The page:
By Kat Michel | April 12, 2018 | #WeAreArtTherapists

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The therapeutic alliance between art therapist and client is the foundation for the clinical session, and it is through the quality and nature of this relationship that goals are set and achieved, and positive change occurs. A core part of this is the idea of trust: trust in the safety of the clinical space, trust in confidentiality, trust in a nonjudgmental approach to art making, and more. The following stories from Voices of Art Therapy highlight moments during which art therapists were able to meet clients at their levels, build rapport, and establish trust, all through the “simple” act of art making.

“The Case of Abby” by Mari Grande, LCAT, ATR-BC, LCSW

 

Abby is fragile, we cannot go very fast. She will “leave the room.” She tells me when she does this. I have to move slowly. She wants crayons; her voice changes, she becomes very young. I go along with her. I meet her; I sit with her on the floor, where she feels most at ease, even though she is 68 years old. She wants to tell me about her dreams. She had two, we decide to use art because she goes into her head, her thoughts swarm like flies and can take her places she can’t bear. She “knows” too much, she repeats too much. When she starts to draw her dreams she remembers more of them. She cannot make the image, just colors and lines, it is enough for her, and it is plenty for me. She wants to be near, she wants her mommy, she will never have her and she is angry. Art therapy for Abby is a way to connect, to me, to parts of her and to begin to develop trust not only with another person but also in a process, the creative process so vital to the philosophy of art therapy.

 

“Lighting the Journey: Remembering Why I Became an Art Therapist” by Kristin J. Riding, MA-AT, pursuing ATR

 

I had worked with many struggling adolescents when he arrived at the partial hospitalization program. I had many encounters where clients impacted my practice as an Art Therapist, but this one was different.

Michael arrived at our program right around Christmas time. I was already aware of him because of his assessment as well as adolescents who had already been in the program; but this I never told him, of course. Michael entered my group room and changed the way I think about life, therapy, being a human, and sharing my light with others.

This young man experienced a horrific and traumatic experience a little over one year ago. Since that time, he shut off the world and attempted suicide many times. He denied having feelings. He denied having a problem. He just did not believe life was worth living. He did not believe in anyone to help him; because who would want help when everyone was telling him that he was foolish and attention seeking. All I could offer him was the opportunity to be present, to sit in the mud with him, and to encourage the art to teach us both. Michael would scribble in a handmade journal, journal his thoughts for me to respond to, paint with watercolors, and to throw chalk across a life-size figure drawing. I wasn’t sure if the creative process was helping him. Still‒I encouraged him to take all of the junk in his mind and his body and place it elsewhere.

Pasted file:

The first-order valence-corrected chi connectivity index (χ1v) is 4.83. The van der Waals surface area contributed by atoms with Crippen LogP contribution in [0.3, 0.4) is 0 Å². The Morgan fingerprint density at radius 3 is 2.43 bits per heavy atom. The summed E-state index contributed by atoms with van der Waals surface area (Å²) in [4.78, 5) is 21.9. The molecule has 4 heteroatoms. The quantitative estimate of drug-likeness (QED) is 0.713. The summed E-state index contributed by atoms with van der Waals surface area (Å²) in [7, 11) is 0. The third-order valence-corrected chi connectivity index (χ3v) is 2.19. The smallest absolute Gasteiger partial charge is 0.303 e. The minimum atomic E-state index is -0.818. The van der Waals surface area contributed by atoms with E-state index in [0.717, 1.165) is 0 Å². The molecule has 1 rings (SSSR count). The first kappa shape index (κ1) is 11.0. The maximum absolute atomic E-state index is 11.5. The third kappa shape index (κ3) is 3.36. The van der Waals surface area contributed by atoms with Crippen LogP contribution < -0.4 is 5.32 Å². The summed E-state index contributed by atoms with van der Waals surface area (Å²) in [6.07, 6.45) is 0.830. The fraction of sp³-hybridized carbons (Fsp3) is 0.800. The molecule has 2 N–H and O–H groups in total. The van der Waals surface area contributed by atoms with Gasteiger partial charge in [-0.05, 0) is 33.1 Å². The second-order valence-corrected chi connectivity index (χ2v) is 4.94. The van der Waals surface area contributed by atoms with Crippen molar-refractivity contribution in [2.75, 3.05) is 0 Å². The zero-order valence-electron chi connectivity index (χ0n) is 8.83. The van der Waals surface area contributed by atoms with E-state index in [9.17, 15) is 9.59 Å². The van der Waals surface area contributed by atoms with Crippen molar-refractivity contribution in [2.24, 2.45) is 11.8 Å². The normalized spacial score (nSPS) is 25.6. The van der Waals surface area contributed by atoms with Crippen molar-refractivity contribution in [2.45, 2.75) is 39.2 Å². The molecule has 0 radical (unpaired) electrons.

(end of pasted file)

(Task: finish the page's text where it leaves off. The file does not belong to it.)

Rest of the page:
After two weeks together, Michael was feeling very low and depressed; stating he wanted to die. I was the only one Michael would talk too. I asked Michael to think of a light in his life that could encourage him to keep moving forward and what he could learn from this light during these dark moments.

Michael said: “You. You’re the light. You make the darkness bearable. You are real. You don’t give me any BS response. You care about me. You make me realize that life is worth living. You tell me to make art, even when I don’t want to. You don’t give up on me. You tell us to trust ourselves, to trust the art we make.”

Prior to this moment, I was internalizing all of these insecurities. “Am I even good enough to continue being an Art Therapist? Why can’t I figure out my niche with these groups? Am I even making a difference, I mean these teenagers are so stubborn.”

It was that feedback from Michael that brightened my own light. He reminded me of my humanness and to just make art. Most importantly, he helped me remember why I became an Art Therapist.

Michael left the program recently and though our group dynamic mourns the loss of such a significant individual, I understand that being my authentic self in a group of unique and “Please don’t change me, just understand me” teenagers is how I reach through; even if all we do is make art together.

How to Share Your Story

There are many ways to describe art therapy and often a story is a powerful way to share our work. We know these amazing stories because we experience them every day and have the honor of witnessing the impact of art therapy in people’s lives. Now it’s time to share those stories with the world.

Here are some tips for effective storytelling:

  • Provide focus: Concentrate on one succinct story to allow readers to connect with the experience.
  • Be visual: Compelling images draw readers in. Select artwork that sparks emotion and grabs your attention.
  • Use real details: Quotes, sights, sounds, and events help make your story more tangible and relatable.
  • Get personal: Focus your attention on the central figure of your story. Tap into human emotion, enabling readers to form a connection with him/her/them.

Voices of Art Therapy, American Art Therapy Association, Stories

Please share this link with your colleagues! All art therapists are encouraged to participate!

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